The more I learn about the orphanage the more hope I have for the cultural and spiritual survival of the Tibetan people, through the support and education of the younger generation. And seeing what the Fireman family has created gives me hope for us humans! On the roof of the dormitory are solar panels, installation funded by TLC. Before the solar hot water system was installed, none of the children had ever had the luxury of a hot shower! Lama Thupten Phuntsok, after receiving a Ph.D. in Buddhist Philosophy from Gyumed Monastic University, taught at an Indian government school before founding the orphanage in 1998. All the children who live there are Tibetan Buddhists. They are provided a modern education, but paramount importance is given to the growth of compassion and a kind heart.Presently there are 108 orphans, including 10 physically disabled children, taught by a staff of eight. Part of the orphanage's mission is to provide for children with disabilities who would otherwise not receive an education in their remote region of India. Lama Thupten hopes to expand the facilities and staff over the next few years so as to accommodate at least 200 children. If you are interested, they have two wonderful websites with sooooo many photos: and
As my sister and I were talking this morning about Lobsang Dolma, I realized that adding her to our lives has already brought us joy. There was already so much for us to be grateful for, and now there's more. Happy holidays, and a poem below, titled Pray For Peace, by Ellen Bass, is my holiday gift to you. Thanks for reading this, and for being part of our lives, Valori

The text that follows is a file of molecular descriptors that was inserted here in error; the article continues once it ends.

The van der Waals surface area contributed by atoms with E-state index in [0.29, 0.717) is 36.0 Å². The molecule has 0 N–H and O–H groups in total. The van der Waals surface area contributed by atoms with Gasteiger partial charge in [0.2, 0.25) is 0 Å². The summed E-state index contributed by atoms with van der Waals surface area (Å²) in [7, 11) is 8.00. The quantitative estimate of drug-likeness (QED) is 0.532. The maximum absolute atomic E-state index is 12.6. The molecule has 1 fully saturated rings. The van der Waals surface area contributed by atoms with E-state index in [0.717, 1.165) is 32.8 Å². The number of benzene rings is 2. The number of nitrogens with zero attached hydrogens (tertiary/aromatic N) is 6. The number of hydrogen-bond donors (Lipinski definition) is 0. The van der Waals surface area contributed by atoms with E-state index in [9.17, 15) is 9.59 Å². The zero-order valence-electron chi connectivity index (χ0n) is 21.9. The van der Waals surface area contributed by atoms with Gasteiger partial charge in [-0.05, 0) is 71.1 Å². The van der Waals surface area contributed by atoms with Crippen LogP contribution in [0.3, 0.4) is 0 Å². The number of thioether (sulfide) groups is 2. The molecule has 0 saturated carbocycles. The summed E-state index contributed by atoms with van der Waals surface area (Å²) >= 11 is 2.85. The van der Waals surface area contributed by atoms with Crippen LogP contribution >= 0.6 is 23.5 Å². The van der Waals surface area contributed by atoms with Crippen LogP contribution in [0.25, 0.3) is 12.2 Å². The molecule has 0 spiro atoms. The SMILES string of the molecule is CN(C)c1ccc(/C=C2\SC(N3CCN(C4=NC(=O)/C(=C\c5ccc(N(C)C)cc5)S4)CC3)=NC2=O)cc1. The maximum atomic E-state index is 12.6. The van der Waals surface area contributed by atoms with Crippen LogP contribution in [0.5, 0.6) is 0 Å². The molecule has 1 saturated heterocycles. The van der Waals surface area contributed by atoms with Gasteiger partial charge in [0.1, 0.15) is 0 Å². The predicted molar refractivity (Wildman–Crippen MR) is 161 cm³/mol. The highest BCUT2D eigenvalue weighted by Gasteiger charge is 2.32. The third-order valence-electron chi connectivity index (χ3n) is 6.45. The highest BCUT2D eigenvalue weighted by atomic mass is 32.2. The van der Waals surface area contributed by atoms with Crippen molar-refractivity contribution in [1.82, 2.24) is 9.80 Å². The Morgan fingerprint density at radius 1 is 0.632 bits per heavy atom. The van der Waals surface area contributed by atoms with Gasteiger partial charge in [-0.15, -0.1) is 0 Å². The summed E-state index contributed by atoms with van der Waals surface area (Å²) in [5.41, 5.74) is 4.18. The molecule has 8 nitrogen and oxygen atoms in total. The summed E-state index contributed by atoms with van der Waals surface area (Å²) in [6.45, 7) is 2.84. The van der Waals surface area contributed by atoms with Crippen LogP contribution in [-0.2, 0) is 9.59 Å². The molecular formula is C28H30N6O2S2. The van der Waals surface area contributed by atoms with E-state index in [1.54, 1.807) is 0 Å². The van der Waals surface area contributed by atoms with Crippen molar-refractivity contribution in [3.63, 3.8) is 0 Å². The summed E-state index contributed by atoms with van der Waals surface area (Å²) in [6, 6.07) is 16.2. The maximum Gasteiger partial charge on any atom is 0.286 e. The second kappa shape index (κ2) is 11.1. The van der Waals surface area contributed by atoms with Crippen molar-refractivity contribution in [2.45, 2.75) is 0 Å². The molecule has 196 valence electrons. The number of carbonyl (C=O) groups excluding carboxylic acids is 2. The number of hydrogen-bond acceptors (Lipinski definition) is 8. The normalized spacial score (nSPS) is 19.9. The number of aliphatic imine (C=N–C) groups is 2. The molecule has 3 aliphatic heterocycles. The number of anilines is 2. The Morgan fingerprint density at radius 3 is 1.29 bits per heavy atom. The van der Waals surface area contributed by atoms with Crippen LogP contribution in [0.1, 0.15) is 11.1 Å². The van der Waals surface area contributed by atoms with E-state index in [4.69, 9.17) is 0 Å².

It's beginning to look a lot like Scroogetta has left...

I was completely uninterested in decorating for Christmas this year. Last year the guys "let" me decorate the tree any way I wanted to in exchange for them getting to do it this year. They did not forget. I work hard all year getting my house to look just like I like it so I don't look forward to mixing it up.THEN I went to work for Deb at Bayberry Cove. Well I got over not decorating fast. I realized after starting to buy and be surrounded by all the wonderful decorations that I have loved for so long and collected little by little over the years that one of the reasons I don't look forward to Christmas decorating was that the majority of our decorations were ones that my mom had tossed off to me about 15 years ago. The same crap I never did like. I don't know why I'd never noticed it before, I guess it's because I wasn't that into it in the first place.
Above is the big, soft, fab snowman that Deb gave each of Beth and I for Christmas. Hanging around Snowman's neck is the wonderful bear ornament that Amy gave me. Below them is an antique wooden snowman vignette from Paul's family heirlooms.
This is one of my acquisitions from work. I had seen it in a magazine somewhere but didn't realize how big it is, it's about 5 X 7 and soooooooooooooooo great and fun.
Matt but not Chloe had fun putting on reindeer ears.
I finally finished my project from Pam Garrison's class from Silver Bella and it got it's own home too.
Little vignette starting with the sugary church and antique angels.
The piece from Charlotte Lyons' class I also finally finished.
I've heard enough about the big red balls hanging from the over the sink light fixture but, come on, big red balls with dots?
Still haven't been able to get a good picture of this sweetie guy under the glass cloche but you get the idea, right?